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Compaq losing ground on key server revenue

The server revenue squeeze is hitting Compaq--which targets the low end of that market--harder than most, adding yet another worry for the computer maker.

Pricing pressure in the server market is squeezing major manufacturers' profits, indicating that the glory days of rapid growth are over.

The differences between the first quarters of 1998 and 1999 reveal a market in transition: Unit shipments of servers are up while revenue is down. For manufacturers selling servers at the low end of the market, the forecast is chilling.

The unit growth/revenue squeeze is in many ways highlighted by the experience of Compaq. Server sales, in terms of units, were up 53 percent in the first quarter of '99 for Compaq, while revenues pushed up 38 percent. However, as in the PC market, the average sale price declined. In the end, Compaq is selling more machines for less money.

By contrast, other companies that were able to attach services or other ancillary products to server sales managed to pull in more revenue while simultaneously selling fewer severs.

Worldwide unit shipments rose 23 percent to 772,000 from 627,000 between the first quarter of '98 and the same period in '99, but revenue declined a half percent, down to $13.8 billion from $13.9 billion, according to International Data Corporation.

At the same time, the average selling prices declined 20 percent between the two quarters, and IDC predicted that the trend would continue. Because of continued market consolidation, the top five server manufacturers earned 66 percent of the revenue, up from 58 percent a year earlier.

But for many companies, revenue did not jibe with the number of units shipped.

Compaq outdistanced competitors in terms of unit shipments. The company shipped 223,000 servers, up from 146,000 in the first quarter of '98--an increase of 53 percent. But while Compaq shipped more than twice as many servers as IBM, Big Blue took in more than $1 billion more in revenue. IBM increased server shipments by 39 percent, 108,000 from 78,000, Q1 to Q1.

Comparing Sun, which sells only RISC-based systems, and Compaq, which sold mostly PC servers during Q1, reveals the kinds of price pressures manufacturers face at the low end of the market. IDC reported the toughest pricing pressure is on servers below $200,000, while prices on systems over $1 million increased overall.

Compaq's ProLiant PC server accounted for 184,000 of the 223,000 servers it shipped in the first quarter, up from 115,000 a year earlier. The server line generated $1.2 billion in revenue, up from $867 million, a 38 percent increase over the first quarter of '98.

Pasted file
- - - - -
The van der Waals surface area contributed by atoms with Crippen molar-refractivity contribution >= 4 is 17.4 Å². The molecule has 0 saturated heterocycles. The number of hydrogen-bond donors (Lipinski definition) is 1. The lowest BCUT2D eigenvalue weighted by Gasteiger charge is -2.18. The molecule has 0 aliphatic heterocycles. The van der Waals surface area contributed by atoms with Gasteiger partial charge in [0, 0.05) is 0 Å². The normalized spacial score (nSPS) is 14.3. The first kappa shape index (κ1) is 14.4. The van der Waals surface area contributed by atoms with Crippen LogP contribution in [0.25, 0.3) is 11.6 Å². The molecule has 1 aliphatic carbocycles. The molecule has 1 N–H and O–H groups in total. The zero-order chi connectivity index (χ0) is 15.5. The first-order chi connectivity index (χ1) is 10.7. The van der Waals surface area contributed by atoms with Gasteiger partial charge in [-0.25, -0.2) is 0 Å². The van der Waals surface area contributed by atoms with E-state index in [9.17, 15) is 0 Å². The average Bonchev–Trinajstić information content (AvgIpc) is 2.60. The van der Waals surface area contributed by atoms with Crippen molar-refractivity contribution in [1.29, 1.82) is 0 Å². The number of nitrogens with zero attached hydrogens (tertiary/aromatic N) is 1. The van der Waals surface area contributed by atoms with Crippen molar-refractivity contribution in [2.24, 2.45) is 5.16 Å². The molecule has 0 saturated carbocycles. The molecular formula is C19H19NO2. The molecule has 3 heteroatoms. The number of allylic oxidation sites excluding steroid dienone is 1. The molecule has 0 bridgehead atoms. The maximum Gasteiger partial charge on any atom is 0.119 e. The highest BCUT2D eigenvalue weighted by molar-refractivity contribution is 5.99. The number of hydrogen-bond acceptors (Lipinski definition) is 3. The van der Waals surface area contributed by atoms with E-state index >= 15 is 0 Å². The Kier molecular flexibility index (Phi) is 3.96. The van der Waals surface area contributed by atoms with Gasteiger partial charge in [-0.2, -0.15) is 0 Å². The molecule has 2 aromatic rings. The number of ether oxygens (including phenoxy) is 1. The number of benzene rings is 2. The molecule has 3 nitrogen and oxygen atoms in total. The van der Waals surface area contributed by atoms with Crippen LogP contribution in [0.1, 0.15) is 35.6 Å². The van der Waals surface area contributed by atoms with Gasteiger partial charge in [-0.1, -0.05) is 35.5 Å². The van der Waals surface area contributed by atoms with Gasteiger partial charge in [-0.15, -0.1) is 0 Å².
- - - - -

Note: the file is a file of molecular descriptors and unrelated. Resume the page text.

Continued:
For Compaq, and also for Dell, the issue is margins, said Jim Williamson, research director for IDC.

"Compaq's PC server business is obviously still very healthy. The question is, can they do what Dell has done, which is maintain their prices? There have been some signs Dell is beginning to lower its prices, but for the most part they've been able to keep them where they have decent margins. Can Compaq do that?"

Compaq contends that, yes, there are price changes, but that they reflect changes in the market.

"Instead of becoming more price competitive, I would say that the market is broadening out," said Andrew Clark, director of marketing, planning and business operation for Compaq's Industry Standard Server division. "The implication of declining prices means there are price wars, reduced margins, and the business is becoming less healthy. That is not the case."

Manufacturers offering larger systems and bundling services and solutions, such as IBM and Sun, look better positioned to squeeze more margin out of their systems. The difference in strength of margins at the high end can be seen by looking at Sun, which sells only RISC-based servers.

Sun sold 340 of its high-end Ultra Enterprise 10000 servers during the first quarter, generating $250 million in revenue. The company also earned $200 million in revenue on the sale of 13,000 Enterprise 450 servers.

"If you look at the RISC-Unix market, Sun is eating everybody's lunch," Williamson said. Sun "has sold a very convincing story around a whole host of applications and markets. The Internet space has just done wonders for them."

There is no question prices are competitive at the low-end, but there are a number of factors affecting prices. The average price of a Compaq PC server sold through dealers in Q1 '99 was $4,156, down from $4,488 a year earlier, according to PC Data. The average for comparable HP servers was $3,293, down from $4,351. IBM's average PC server price rose to $3,406 from $3,193. PC Data does not track Dell, because it sells direct.

IBM led in terms of revenue--$3.1 billion, up 29.4 percent from a year earlier. Compaq followed with $1.9 billion in revenue, up 54 percent over the year-ago quarter's $1.2 billion. But adjusting for the June 1998 acquisition of Digital Equipment, Compaq gained less than 1 percent revenue year-to-year. Hewlett-Packard followed closely behind Compaq with $1.9 in revenue and flat growth.

Sun Microsystems' revenue grew 33 percent--$1.6 billion, up from $1.2 billion a year earlier. Fujitsu followed, with a 23 percent revenue decline--$670 million down from $870 million. Dell pulled up the rear but posted the best growth, 73 percent, with revenue of $590 million up from $341 million in Q1 '98.

Jim Gargan, IBM's director of product marketing for Netfinity server, disagreed with IDC's conclusions about declining revenue at the low end of the market but acknowledged there is no room for error.

"In the low-end of the server market, say under $2,000, if you're off by more than 10 percent of a particular price point, you could see a significant impact on what your revenues would be."